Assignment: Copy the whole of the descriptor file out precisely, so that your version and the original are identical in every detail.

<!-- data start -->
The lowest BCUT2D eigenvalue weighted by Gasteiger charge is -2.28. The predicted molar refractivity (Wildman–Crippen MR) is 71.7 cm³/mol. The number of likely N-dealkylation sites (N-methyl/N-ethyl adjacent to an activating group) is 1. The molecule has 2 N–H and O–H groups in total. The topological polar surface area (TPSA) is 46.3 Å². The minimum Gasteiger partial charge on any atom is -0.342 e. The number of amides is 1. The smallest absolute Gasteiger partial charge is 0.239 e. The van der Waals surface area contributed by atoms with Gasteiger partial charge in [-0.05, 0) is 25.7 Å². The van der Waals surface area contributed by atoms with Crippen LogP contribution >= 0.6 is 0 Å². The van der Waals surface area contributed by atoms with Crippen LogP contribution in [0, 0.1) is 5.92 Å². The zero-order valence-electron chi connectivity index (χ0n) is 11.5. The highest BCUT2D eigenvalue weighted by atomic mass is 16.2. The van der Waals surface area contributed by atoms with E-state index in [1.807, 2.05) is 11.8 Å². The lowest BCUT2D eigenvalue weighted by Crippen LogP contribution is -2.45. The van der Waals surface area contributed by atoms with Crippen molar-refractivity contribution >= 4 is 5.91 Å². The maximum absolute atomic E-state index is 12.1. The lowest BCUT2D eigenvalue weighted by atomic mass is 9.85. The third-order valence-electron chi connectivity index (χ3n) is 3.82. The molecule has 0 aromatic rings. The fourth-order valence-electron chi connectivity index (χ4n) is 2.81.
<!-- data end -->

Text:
The lowest BCUT2D eigenvalue weighted by Gasteiger charge is -2.28. The predicted molar refractivity (Wildman–Crippen MR) is 71.7 cm³/mol. The number of likely N-dealkylation sites (N-methyl/N-ethyl adjacent to an activating group) is 1. The molecule has 2 N–H and O–H groups in total. The topological polar surface area (TPSA) is 46.3 Å². The minimum Gasteiger partial charge on any atom is -0.342 e. The number of amides is 1. The smallest absolute Gasteiger partial charge is 0.239 e. The van der Waals surface area contributed by atoms with Gasteiger partial charge in [-0.05, 0) is 25.7 Å². The van der Waals surface area contributed by atoms with Crippen LogP contribution >= 0.6 is 0 Å². The van der Waals surface area contributed by atoms with Crippen LogP contribution in [0, 0.1) is 5.92 Å². The zero-order valence-electron chi connectivity index (χ0n) is 11.5. The highest BCUT2D eigenvalue weighted by atomic mass is 16.2. The van der Waals surface area contributed by atoms with E-state index in [1.807, 2.05) is 11.8 Å². The lowest BCUT2D eigenvalue weighted by Crippen LogP contribution is -2.45. The van der Waals surface area contributed by atoms with Crippen molar-refractivity contribution >= 4 is 5.91 Å². The maximum absolute atomic E-state index is 12.1. The lowest BCUT2D eigenvalue weighted by atomic mass is 9.85. The third-order valence-electron chi connectivity index (χ3n) is 3.82. The molecule has 0 aromatic rings. The fourth-order valence-electron chi connectivity index (χ4n) is 2.81.